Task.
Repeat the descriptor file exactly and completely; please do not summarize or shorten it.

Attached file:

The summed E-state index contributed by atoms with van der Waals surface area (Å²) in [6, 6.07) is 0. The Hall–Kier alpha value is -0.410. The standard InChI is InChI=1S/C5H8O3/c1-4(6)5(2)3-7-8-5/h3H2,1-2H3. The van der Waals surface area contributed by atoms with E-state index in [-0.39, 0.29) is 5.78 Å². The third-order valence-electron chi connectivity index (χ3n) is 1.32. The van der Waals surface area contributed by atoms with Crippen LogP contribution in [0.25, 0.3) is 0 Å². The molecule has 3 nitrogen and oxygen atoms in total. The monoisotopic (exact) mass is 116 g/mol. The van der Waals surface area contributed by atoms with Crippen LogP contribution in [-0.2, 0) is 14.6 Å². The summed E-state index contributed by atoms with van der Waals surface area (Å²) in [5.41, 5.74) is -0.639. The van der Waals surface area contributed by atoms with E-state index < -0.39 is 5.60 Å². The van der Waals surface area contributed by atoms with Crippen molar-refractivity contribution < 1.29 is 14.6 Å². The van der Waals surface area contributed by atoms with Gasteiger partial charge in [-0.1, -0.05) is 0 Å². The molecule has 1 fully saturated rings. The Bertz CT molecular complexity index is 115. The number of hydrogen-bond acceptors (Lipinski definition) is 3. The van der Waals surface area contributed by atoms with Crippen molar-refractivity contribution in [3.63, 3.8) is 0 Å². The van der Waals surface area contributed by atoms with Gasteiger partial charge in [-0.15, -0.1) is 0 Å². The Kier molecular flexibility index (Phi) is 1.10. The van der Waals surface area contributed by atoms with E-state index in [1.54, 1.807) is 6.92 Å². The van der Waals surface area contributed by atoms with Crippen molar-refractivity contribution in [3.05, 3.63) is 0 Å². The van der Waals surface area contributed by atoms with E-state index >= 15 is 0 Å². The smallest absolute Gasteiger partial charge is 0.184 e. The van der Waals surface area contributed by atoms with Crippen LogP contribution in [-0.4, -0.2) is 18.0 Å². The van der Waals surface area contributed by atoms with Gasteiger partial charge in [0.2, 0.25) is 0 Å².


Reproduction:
The summed E-state index contributed by atoms with van der Waals surface area (Å²) in [6, 6.07) is 0. The Hall–Kier alpha value is -0.410. The standard InChI is InChI=1S/C5H8O3/c1-4(6)5(2)3-7-8-5/h3H2,1-2H3. The van der Waals surface area contributed by atoms with E-state index in [-0.39, 0.29) is 5.78 Å². The third-order valence-electron chi connectivity index (χ3n) is 1.32. The van der Waals surface area contributed by atoms with Crippen LogP contribution in [0.25, 0.3) is 0 Å². The molecule has 3 nitrogen and oxygen atoms in total. The monoisotopic (exact) mass is 116 g/mol. The van der Waals surface area contributed by atoms with Crippen LogP contribution in [-0.2, 0) is 14.6 Å². The summed E-state index contributed by atoms with van der Waals surface area (Å²) in [5.41, 5.74) is -0.639. The van der Waals surface area contributed by atoms with E-state index < -0.39 is 5.60 Å². The van der Waals surface area contributed by atoms with Crippen molar-refractivity contribution < 1.29 is 14.6 Å². The van der Waals surface area contributed by atoms with Gasteiger partial charge in [-0.1, -0.05) is 0 Å². The molecule has 1 fully saturated rings. The Bertz CT molecular complexity index is 115. The number of hydrogen-bond acceptors (Lipinski definition) is 3. The van der Waals surface area contributed by atoms with Crippen molar-refractivity contribution in [3.63, 3.8) is 0 Å². The van der Waals surface area contributed by atoms with Gasteiger partial charge in [-0.15, -0.1) is 0 Å². The Kier molecular flexibility index (Phi) is 1.10. The van der Waals surface area contributed by atoms with E-state index in [1.54, 1.807) is 6.92 Å². The van der Waals surface area contributed by atoms with Crippen molar-refractivity contribution in [3.05, 3.63) is 0 Å². The van der Waals surface area contributed by atoms with E-state index >= 15 is 0 Å². The smallest absolute Gasteiger partial charge is 0.184 e. The van der Waals surface area contributed by atoms with Crippen LogP contribution in [-0.4, -0.2) is 18.0 Å². The van der Waals surface area contributed by atoms with Gasteiger partial charge in [0.2, 0.25) is 0 Å².